Tuesday, April 07, 2009

Responsibility? Is It Counter-Cultural?

OK... now that the tax forms are done and in the mail, perhaps I should bring up the topic of responsibility.

This is one of those topics where I'm not sure if I am diverging from the larger society or if I am just holding to a traditional view while society is diverging from me. But, I have noticed more and more that our general society is severely lacking in an understanding of responsibility. The lack of responsibility is becoming so mainstream that otherwise conservative, traditionalist individuals are showing signs of behaving in ways that, if not irresponsible, are an abdication of responsibility. What do I mean? Hmm... let me give an example.

What has parenting looked like in the past? A few centuries back parents would raise their children by their side, teaching and guiding them in life until they are capable of living independently. Perhaps some elite wealthy families would hire help for doing this, but even then, the parents were still responsible for the raising of their children and would be judged as successful or unsuccessful in that endeavor by surrounding society. As our society has become ever more complex, we have become used to the idea of specializing in an occupation and hiring experts to do certain tasks. That in itself is not bad. It makes good sense. But, the flaw that I have been seeing so much lately is that in outsourcing our job of raising and teaching our kids, we are not retaining the responsibility for raising and teaching them. We have started to expect others to be responsible for that. That is what I mean by an abdication of responsibility.

This is not a problem just in the area of parenting. Let's see how many areas I can find and list off the top of my head.
  1. Children not learning to be responsible with money, because someone else always provides it for them (parents, grandparents?)
  2. Teenagers given a car to drive without having to be responsible to provide the car, the insurance, and the income for maintenance.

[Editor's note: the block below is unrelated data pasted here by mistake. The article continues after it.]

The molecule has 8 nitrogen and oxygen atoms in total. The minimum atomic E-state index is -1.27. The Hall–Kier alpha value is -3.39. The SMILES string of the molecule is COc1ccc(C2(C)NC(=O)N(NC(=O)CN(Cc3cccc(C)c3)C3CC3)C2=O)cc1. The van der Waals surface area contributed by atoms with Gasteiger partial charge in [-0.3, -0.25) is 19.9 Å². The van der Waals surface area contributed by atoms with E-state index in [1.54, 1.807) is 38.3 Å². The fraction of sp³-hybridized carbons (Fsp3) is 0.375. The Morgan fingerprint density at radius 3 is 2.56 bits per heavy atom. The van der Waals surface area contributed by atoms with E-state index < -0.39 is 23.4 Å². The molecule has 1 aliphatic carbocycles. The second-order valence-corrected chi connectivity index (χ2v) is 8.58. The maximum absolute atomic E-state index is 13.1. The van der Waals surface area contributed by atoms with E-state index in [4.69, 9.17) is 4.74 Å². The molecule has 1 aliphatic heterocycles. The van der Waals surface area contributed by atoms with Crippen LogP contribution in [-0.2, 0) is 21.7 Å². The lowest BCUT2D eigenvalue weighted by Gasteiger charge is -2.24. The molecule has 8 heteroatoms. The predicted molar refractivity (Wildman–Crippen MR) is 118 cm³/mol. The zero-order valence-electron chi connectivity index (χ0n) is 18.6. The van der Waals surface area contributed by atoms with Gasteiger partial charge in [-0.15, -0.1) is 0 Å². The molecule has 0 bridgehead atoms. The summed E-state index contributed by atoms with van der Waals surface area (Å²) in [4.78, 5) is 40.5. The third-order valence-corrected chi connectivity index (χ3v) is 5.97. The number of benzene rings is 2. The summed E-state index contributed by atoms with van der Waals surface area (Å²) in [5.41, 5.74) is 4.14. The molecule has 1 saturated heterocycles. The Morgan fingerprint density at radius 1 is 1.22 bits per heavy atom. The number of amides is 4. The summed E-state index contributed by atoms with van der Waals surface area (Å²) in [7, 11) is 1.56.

3. Students not taking responsibility for their own education. Instead they "do time" in school until they are "free." Actually earning their grades and taking an active part in their education because it is theirs and will shape their future is an unusual display of responsibility.
  4. Young employees taking the "doing time" mentality of school to their workplace. So many seem to have the idea that showing up is all they need to do earn the paycheck. I remember several years back when I worked as a Temporary Secretary. I would have a day job here and a week-long job there and would consistently have supervisors who were surprised that I actually expected to do useful work instead of filling an empty desk chair while pretending to be busy (like the usual temps. they would have).
  5. Young lovers expecting to find their romantic ideal who is of course perfect and will fulfill every wish and dream, but forgetting that they have an obligation to be the type of person worthy of that dream. Relationships involve two people and both people have the responsibility for making the relationship good or bad.
  6. I've already mentioned raising children. How many people put their children in daycare and preschool, not because they have thought through their choices ahead of time, or have a clear necessity, but because they simply want to have someone else do that for them. I suppose if they don't want to spend that time with their kids, it might be better off for their kids to be taken care of by people who do want to be around the kids. But too often I hear an attitude expressed that suggests that some of these parents want kids, but don't want to be troubled by raising them. That is someone else's responsibility.